Overview

From The School



Campus Life

Undergrads living on campus
89%
Help finding off-campus housing
No

First-Year Students living on campus
99%

Campus Environment
Suburban

Housing Options

Apartment Single
Disabled Student
Dorms Coed
Dorms Female
Dorms Male
Frat Sorority

Students Say

Popular manners of relaxation and recreation include intramural sports, campus organizations, and "artistic expression, be it poetry, visual art, performance art, music." Students "go to parties, play games, dance, etc., just like any other college campus. The difference is, our fraternity parties are open to the entire campus and do not serve alcohol." Parties here "are places where you generally know everyone there, you have a good time and no one steals your coat or purse." Undergrads here are also very creative. "When we want to do something fun we typically organize it ourselves." A much-anticipated event is "Flunk Day, a day every spring when classes are canceled and the entire campus goes out on the lawn and plays games, eats great food and enjoys free entertainment." Union Board "brings films, entertainers, concerts, and other groups to campus, including Second City," and the Gizmo is "one of the best places to socialize and eat some late night food." Wandering off-campus a bit is also fun. Undergrads say "Galesburg is a charming town...you just have to look a little bit." "McGillacuddy's has amazing burgers, and Knox's music department hosts Jazz Nights there on Thursdays." Students enjoy the town's intimate, relaxing atmosphere: "Good coffee shops, a really nice park with a lake, and many beautiful old historic buildings," and "an annual Chocolate Festival." A twenty-four-hour diner is nearby, and "students can also drive to Peoria or take the train to Chicago."

Special Needs Admissions


Type of Program
For all students with disabilities

Director
Stephanie Grimes

College Entrance Tests Required
No

Interview Required
No

Documentation Required for LD

If academic accommodations are requested, disability documentation should be on official letterhead, signed (with credentials) and dated by an evaluator, generally a licensed psychologist or other professional with experience and expertise in the disability. Documentation should indicate a diagnosis of a specific learning disorder. A diagnosis of a ?learning difference,? a ?learning weakness,? or other non-specific language does not meet the criteria of a disability. Learning disorders are listed in the DSM-V? as a disorder of written expression; mathematics disorder; learning disorder not otherwise specified; and reading disorder. Documentation should include relevant developmental, historical, and familial data of a specific learning disorder. Assessment instruments utilized to document this disability should address Aptitude (IQ), Achievement (reading, math and written language) and Processing (such as visual and auditory). Acceptable cognitive achievement and ability assessments which utilize adult normed tests are tests such as Wechsler Adult Intelligence Scale (WAIS-III) or Woodcock Johnson (WJ-III). Screening tests, such as the Wide-Range Achievement Test (WRAT), the Nelson Denny Reading Test, or the Peabody Individual Achievement Test are not acceptable in and of themselves as tests of achievement. Relevant testing documentation should ideally have been conducted be within the last three (3) years and include a summary of assessment procedures and evaluation instruments used to make the diagnosis, including evaluation results and standardized scores, if applicable. The report must specify the test scores or rationale used to determine the DSM-5 ? or ICD-10 diagnosis. Testing documentation should ideally include recommendations for academic accommodations and reflect a connection between the requested accommodation and the functional limitation on the student in the academic environment.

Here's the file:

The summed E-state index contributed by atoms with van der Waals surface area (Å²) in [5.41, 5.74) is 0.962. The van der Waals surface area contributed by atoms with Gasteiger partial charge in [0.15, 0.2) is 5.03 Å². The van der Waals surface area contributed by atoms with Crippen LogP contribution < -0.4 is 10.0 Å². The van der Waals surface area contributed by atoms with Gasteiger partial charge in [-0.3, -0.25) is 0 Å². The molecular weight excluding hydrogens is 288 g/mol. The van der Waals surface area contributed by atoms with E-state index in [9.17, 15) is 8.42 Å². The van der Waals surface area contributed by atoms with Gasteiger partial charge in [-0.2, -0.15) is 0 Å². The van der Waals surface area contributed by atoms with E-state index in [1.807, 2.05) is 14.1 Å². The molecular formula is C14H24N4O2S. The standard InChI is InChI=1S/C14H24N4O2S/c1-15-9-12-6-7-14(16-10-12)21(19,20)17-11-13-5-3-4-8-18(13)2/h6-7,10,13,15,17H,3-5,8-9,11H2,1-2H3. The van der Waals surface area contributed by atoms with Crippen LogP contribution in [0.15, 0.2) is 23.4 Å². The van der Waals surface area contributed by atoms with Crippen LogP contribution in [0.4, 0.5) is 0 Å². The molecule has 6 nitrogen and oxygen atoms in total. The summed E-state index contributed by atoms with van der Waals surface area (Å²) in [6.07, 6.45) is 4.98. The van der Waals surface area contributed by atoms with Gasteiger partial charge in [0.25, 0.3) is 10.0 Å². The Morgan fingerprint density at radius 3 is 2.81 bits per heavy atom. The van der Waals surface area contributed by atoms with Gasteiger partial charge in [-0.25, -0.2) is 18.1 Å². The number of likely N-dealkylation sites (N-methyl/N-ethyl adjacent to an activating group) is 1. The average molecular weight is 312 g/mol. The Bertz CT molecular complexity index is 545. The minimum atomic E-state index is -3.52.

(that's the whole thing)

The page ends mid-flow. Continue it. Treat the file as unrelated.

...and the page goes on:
Documentation Required for ADHD

If academic accommodations are requested, disability documentation should be on official letterhead, signed (with credentials) and dated by an evaluator, generally a licensed psychologist or other medical professional with experience and expertise in the disability. The documentation is current, includes a diagnosis of the disability and relevant background social, emotional, and behavioral history. Testing documentation submitted should ideally have been conducted within the last three (3) years and include a summary of assessment procedures and evaluation instruments used to make the diagnosis, including evaluation results and standardized scores, if applicable. The report should specify the test scores or rationale used to determine the DSM-5 ? or ICD-10 diagnosis. Testing documentation should ideally include recommendations for academic accommodations and reflect a connection between the requested accommodation and the functional limitation on the student in the academic environment.

Special Need Services Offered

Calculator allowed in exams
Yes

Dictionary allowed in exams
Yes

Computer allowed in exams
Yes

Spellchecker allowed in exams
Yes

Extended test time
Yes

Scribes
Yes

Proctors
Yes

Oral exams
Yes

Notetakers
Yes

Distraction-free environment
Yes

Accommodation for students with ADHD
Yes

Reading machine
Yes

Other assistive technology
Yes

Student Activities

Registered Student Organizations
90
Number of Honor Societies
13

Number of Social Sororities
4
Number of Religious Organizations
5

35% join a fraternity
28% join a sorority

Sports

Athletic Division
Division III

7% participate in intramural sports